When populating the bootcache 510 the operating system reads from the disk 502. For example, a block of data 504 is copied from the disk 502 to a temporary storage in the bootcache 510 at a memory cell 514. Likewise, the block of data 506 is copied to the memory cell 516, and the block of data 508 is copied to the memory cell 518. This is further represented by the arrows 520, 522, and 524. In copying data from the disk 502 to the bootcache 510, the system does not erase the data from the disk 502 because during a copy operation a duplicate of the data is made in the bootcache. The disk 502 is a non-volatile memory, and needs to retain the data for future usage.
When reading from the bootcache 510 into the file system cache 512, the data in the memory cells 514, 516, and 518 are moved into file system cache memory cells 526, 528, and 530, respectively, as indicated by the lines 532, 534, and 536. When the data is moved from the bootcache 510 to the file system cache 512, a copy is made in the file system cache 512, and the data in the bootcache 510 is erased. This is known as a move operation. Once the data has been read from the bootcache 510, the bootcache 510 no longer needs to retain a copy of the data, and so the data may be moved to the file system cache and then deleted. This is known as a “toss as you go” process, where the data is erased from the bootcache once it is read and no longer needed. Once the boot sequence is completed, the bootcache 510 will no longer be needed, so the bootcache 510 can then be destroyed (e.g. erased completely), thereby creating room in the RAM for other data to be stored.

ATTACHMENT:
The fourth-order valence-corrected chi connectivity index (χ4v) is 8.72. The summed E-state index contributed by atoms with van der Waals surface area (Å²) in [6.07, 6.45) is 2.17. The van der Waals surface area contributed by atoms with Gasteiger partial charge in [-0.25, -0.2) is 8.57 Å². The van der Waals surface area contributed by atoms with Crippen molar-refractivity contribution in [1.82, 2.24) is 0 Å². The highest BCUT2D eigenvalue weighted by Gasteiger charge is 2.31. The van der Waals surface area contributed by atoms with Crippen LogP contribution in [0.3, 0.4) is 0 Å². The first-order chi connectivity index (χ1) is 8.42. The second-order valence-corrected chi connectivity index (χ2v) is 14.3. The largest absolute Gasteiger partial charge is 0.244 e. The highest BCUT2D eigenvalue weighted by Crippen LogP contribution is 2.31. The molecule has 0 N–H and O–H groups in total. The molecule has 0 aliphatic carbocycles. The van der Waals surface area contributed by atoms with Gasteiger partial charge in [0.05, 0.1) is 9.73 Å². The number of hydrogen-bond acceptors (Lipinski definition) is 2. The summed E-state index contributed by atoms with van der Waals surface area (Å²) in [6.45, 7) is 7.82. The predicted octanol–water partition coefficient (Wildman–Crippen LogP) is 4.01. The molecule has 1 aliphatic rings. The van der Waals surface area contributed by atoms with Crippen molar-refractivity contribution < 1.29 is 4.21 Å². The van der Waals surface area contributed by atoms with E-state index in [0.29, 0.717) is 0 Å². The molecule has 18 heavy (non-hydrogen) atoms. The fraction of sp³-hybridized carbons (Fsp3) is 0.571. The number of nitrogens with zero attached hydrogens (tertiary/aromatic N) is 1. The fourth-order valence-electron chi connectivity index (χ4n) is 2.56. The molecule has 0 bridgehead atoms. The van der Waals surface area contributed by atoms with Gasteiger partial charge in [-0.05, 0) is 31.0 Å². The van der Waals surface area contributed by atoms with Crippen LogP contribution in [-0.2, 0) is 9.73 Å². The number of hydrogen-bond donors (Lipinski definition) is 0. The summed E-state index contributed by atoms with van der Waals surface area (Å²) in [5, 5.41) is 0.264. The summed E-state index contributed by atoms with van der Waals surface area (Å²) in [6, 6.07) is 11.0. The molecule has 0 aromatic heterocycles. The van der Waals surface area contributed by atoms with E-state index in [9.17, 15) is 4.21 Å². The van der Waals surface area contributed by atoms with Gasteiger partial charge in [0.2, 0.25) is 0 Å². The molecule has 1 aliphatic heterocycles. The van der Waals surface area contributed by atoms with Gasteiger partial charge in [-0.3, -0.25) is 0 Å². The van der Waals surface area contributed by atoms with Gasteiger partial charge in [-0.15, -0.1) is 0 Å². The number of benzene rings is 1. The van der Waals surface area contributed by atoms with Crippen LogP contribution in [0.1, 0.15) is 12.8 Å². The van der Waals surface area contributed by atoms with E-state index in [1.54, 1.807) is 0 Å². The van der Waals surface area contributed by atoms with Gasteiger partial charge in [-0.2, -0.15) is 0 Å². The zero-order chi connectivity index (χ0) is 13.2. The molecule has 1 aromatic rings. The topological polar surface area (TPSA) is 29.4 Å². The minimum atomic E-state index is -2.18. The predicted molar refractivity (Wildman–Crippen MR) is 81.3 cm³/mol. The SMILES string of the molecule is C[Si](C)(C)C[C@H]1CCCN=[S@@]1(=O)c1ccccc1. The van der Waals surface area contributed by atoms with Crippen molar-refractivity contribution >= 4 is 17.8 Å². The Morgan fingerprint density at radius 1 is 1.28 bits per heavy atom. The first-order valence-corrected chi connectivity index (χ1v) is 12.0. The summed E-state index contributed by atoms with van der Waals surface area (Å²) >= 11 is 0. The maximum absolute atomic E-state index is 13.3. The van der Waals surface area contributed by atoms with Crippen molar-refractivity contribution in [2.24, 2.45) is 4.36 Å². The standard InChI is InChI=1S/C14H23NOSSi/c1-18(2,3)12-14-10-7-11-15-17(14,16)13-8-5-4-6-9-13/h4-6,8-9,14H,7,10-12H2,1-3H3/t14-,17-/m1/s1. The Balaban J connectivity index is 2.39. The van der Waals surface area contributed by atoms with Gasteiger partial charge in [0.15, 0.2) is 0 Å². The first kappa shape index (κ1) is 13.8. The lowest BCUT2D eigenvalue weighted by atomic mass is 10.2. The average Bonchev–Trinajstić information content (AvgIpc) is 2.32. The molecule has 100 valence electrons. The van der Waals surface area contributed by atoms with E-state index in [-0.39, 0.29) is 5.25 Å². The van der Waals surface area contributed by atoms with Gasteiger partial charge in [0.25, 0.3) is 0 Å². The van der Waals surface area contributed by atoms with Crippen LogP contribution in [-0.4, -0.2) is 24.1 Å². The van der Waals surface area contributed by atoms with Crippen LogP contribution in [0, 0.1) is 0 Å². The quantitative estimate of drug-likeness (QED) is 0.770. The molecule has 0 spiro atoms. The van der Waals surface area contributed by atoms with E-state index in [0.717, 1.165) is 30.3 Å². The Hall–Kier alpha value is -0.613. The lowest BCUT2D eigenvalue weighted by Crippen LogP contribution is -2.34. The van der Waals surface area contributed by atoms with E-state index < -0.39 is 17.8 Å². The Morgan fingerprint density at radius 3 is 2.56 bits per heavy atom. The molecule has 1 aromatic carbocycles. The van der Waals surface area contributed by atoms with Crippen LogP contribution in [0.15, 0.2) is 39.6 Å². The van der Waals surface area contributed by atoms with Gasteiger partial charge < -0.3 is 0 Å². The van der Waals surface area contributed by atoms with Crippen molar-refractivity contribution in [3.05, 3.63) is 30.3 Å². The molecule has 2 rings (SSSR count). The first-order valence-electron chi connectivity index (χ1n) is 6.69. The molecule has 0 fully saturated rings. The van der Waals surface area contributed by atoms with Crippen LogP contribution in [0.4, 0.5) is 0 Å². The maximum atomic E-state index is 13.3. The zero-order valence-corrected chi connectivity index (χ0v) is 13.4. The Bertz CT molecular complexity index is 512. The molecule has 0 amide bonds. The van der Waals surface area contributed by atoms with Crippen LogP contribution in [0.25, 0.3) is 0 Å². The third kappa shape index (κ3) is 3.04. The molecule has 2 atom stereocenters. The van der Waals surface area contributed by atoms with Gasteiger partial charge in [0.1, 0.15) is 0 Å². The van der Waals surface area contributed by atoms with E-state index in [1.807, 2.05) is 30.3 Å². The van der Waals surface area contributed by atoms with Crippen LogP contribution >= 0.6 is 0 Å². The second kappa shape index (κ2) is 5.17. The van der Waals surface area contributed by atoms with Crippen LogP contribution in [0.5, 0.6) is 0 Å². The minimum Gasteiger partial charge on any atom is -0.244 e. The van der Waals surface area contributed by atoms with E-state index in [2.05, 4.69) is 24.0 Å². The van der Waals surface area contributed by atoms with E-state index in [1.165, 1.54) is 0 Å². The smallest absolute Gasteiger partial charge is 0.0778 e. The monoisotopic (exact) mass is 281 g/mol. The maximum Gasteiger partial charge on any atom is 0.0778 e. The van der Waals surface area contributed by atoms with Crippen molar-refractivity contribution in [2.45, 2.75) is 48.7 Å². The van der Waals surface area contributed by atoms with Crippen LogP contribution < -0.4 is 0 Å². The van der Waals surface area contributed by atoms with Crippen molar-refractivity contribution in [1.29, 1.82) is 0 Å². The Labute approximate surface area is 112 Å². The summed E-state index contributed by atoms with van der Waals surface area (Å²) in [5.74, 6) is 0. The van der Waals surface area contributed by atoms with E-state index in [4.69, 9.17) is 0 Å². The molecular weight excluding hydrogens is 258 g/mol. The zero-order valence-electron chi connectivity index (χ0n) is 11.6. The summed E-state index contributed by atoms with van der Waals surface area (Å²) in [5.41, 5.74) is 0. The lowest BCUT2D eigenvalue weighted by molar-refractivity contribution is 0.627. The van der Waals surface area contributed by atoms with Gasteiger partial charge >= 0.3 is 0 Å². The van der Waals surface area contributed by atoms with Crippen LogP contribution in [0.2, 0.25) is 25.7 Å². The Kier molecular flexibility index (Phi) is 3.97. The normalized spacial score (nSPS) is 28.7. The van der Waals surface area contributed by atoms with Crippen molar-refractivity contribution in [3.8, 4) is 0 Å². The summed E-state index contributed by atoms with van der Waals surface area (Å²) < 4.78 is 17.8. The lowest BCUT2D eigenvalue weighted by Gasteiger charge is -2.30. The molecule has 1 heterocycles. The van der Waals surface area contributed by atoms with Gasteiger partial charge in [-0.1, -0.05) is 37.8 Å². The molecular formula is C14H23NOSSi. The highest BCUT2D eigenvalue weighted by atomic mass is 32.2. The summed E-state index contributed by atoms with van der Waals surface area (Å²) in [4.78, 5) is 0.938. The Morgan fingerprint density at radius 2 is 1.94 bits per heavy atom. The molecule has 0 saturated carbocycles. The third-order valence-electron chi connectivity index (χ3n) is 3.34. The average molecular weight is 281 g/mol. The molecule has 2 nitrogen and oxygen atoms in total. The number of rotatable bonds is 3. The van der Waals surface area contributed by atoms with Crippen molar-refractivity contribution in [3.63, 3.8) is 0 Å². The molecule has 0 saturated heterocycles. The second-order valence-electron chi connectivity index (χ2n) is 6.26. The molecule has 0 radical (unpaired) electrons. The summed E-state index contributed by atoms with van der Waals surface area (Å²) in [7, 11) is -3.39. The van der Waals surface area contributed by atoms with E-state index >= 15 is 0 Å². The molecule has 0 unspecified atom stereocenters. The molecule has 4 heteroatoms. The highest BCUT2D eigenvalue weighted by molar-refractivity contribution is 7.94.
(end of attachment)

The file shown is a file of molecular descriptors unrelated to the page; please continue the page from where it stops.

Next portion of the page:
This can be illustrated using
To solve this problem, an operating system may instruct a disk to make two separate and distinct read passes. What is read during the first and second read passes can be partitioned by a marker 616. All data needed up to marker 616 can be read during a first read pass into the bootcache and any data needed after marker 616 can be read during a second read pass into the bootcache (or a second bootcache). For example, data blocks 10 606 and 49 612 appear before the marker 616. So a disk could read blocks 10 606 and 49 612 during a first read pass. Therefore, the first read pass would be completed and data block 49 610 would be available early in the boot process. The second read pass would read data blocks 17 608, 1 604, and 28 608, which are required later in the boot process. In this way, the operating system can minimize the number of read passes required while still having necessary data available to the boot process when they are needed. By minimizing the number of read passes required, the operating system will also minimize the required boot time.
This invention has been described with reference to specific exemplary embodiments thereof. It will, however, be evident to persons having the benefit of this disclosure that various modifications and changes may be made to these embodiments without departing from the broader spirit and scope of the invention. The specification and drawings are, accordingly, to be regarded in an illustrative rather than a restrictive sense.
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|U.S. Classification||713/1, 713/2, 711/162, 713/100, 711/165|
|International Classification||G06F15/177, G06F9/24, G06F9/00|